Toward Performance Prediction Using In-Game Measures

Sylvester Arnab, Odafe Imiruaye, Fotis Liarokapis, Gemma Tombs, Petros Lameras, Angel Serrano-Laguna, Pablo Moreno-Ger

    Research output: Contribution to conferencePaperpeer-review

    68 Downloads (Pure)


    The efficacy of a learning process is influenced by the quality of teaching, learning support and environment. This requires effort in tracking how students learn. This paper explores the use serious games in order to help understand the learning process, where interaction data during a play-learn session can be captured. The focus is on the use of ingame data, analyzed using Learning Analytics techniques, and discusses the potential of such an approach to predict learners’ performance. Gameplay data were collected from various play-learn sessions based on a First Aid Game. Results indicate that in-game measures can help to understand students’ progress and predict their performance, providing opportunities for individual support to be provided to learners.
    Original languageEnglish
    Publication statusPublished - 20 Apr 2015
    EventAmerican Educational Research Association annual meeting - Chicago, Illinois, Chicago, Illinois, United States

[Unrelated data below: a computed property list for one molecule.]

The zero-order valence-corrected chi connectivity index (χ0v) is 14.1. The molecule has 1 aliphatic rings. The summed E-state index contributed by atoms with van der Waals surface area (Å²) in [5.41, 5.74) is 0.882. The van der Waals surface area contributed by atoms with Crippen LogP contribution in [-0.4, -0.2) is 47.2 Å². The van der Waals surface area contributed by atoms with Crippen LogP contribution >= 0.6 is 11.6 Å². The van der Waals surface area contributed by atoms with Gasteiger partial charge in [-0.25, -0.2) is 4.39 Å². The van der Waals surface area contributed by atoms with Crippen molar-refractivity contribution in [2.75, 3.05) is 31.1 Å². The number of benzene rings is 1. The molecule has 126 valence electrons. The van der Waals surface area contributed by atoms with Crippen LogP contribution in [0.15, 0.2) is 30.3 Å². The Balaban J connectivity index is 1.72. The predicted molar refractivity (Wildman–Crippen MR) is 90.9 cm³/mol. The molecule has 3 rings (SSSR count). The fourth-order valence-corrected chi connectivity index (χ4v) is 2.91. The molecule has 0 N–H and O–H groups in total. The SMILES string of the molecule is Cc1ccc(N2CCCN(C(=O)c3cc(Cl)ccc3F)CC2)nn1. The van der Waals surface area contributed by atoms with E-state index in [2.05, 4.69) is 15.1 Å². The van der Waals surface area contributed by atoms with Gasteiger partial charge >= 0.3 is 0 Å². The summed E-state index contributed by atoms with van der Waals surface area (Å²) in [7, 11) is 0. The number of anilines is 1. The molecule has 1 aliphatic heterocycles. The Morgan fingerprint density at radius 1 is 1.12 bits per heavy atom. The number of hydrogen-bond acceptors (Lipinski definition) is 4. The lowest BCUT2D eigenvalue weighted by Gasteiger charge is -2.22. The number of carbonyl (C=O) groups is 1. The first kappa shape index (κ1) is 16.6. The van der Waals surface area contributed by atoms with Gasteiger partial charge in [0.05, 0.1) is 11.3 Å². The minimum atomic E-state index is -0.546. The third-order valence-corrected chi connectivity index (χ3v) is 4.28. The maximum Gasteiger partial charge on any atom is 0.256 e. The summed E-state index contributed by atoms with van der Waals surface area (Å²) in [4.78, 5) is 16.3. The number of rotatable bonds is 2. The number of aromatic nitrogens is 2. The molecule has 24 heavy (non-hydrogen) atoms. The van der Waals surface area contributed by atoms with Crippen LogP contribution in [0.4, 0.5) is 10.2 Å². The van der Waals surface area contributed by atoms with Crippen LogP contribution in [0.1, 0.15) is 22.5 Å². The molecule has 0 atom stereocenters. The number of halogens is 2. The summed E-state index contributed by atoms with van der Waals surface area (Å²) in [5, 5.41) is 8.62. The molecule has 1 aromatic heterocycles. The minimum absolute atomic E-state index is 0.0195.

Duration: 16 Apr 201520 Apr 2015


    ConferenceAmerican Educational Research Association annual meeting
    Country/TerritoryUnited States
    CityChicago, Illinois

    Bibliographical note

    This paper was presented on the 20th April 2015 at the AERA (American Educational Research Association) conference, Chicago, Illinois.
    Arnab, S. , Imiruaye, O. , Liarokapis, F. , Tombs, G. , Lameras, P. , Serrano-Laguna, Angel and Moreno-Ger, Pablo. 2015, 20 April. Toward Performance Prediction Using In-Game Measures. Paper presented at
    the 2015 annual meeting of the American Educational Research
    Association. Retrieved 18 August 2015, from the AERA Online Paper


    • serious games
    • performance prediction
    • user studies
    • learning analytics
    • game-based learning


    Dive into the research topics of 'Toward Performance Prediction Using In-Game Measures'. Together they form a unique fingerprint.

    Cite this